In the history of humanity, it has never been more dangerous to be a front-line humanitarian than it is now. The reasons include increase in the intensity of natural disasters, wars that continue to ravage, and the ongoing COVID-19 global pandemic. The climate crisis has been one of the main drivers of increasing humanitarian needs over the last decade, and this trend is expected to continue.
‘World Humanitarian Day’ is a global celebration of people helping people, which is intended to raise public awareness of humanitarian assistance worldwide. The day highlights the thousands of volunteers, professionals, organizations and crisis-affected people who deliver urgent health care, shelter, food, protection, water and much more. In Pakistan, the Army, several welfare organization and NGOs have been doing this work in times of crisis.
International days are celebrated to educate the public on issues of concern, to mobilize political resources to address problems, and reinforce achievements of humanity. On 19th August 2003, a bomb attack on the Canal Hotel in Baghdad, Iraq, killed 22 humanitarian aid workers, including the United Nations Special Representative of the Secretary-General for Iraq, Sergio Vieira de Mello. The UN General Assembly adopted a resolution designating 19th August as World Humanitarian Day (WHD) in 2009.
Why is it important to celebrate now?
In many parts of the world, conflicts over scarce resources are on the rise as climate-related disasters like flooding and drought rapidly deplete supplies of food and water, driving surging levels of need. Growing violence poses a grave threat to both civilians and the humanitarians working tirelessly to provide relief to an unprecedented 235 million people across the globe who require aid. Over the past year, continued conflict has resulted in hundreds of aid worker deaths and injuries and disrupted humanitarian operations.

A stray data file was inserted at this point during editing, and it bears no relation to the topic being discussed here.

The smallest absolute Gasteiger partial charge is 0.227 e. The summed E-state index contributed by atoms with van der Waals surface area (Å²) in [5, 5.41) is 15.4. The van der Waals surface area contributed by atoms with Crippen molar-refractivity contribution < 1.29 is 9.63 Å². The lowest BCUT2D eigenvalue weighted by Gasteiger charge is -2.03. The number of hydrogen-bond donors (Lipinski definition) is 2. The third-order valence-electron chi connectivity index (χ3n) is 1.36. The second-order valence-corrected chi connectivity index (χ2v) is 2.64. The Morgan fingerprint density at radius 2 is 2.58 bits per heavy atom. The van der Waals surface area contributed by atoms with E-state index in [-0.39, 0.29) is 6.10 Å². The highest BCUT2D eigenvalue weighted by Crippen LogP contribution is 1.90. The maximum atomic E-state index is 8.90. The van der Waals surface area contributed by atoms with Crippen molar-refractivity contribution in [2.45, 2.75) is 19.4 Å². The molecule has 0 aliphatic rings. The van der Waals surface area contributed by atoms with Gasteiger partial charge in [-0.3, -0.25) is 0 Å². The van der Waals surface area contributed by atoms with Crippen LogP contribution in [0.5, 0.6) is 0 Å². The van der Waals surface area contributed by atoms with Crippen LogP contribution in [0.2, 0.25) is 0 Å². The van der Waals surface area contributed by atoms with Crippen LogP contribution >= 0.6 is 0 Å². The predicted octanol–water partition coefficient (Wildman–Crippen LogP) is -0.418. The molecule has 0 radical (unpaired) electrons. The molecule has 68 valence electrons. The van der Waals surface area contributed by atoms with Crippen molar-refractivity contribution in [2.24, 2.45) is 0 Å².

Similarly, COVID-19 caused an international health and economic crisis. Globally, 4.1 million people have died. While people across the globe were told to quarantine and socially distance, humanitarian staff and volunteers saw their workload grow in parallel with their increased risk of contracting the disease. Yet they continued to work. The ‘World Health Organization’ estimated 115,000 health care workers have died in service during the pandemic.
Each year, World Humanitarian Day brings together partners from across the humanitarian system to advocate for the survival, well-being and dignity of people affected by crises, and for the safety and security of aid workers. This day shows the importance, effectiveness and positive impact of humanitarian work. For many humanitarians, their work is more than a job; it is an increasingly dangerous calling. More than 6,000 aid workers have been killed, injured, or kidnapped, a figure that is likely underestimated as many assaults have not been reported since 2000.
Around 235 million people in 26 countries were in need of humanitarian assistance and protection in 2021. This number has risen to 1 in every 33 people worldwide. It is a significant increase from 1 in 45 at the launch of the Global Humanitarian Overview 2020, which was already the highest figure in decades. In the past two decades, the global warming has nearly doubled natural disasters which claimed 1.23 million lives and disproportionately impacted low-income communities. These weather-related hazards are placing vulnerable people and the aid workers at risk.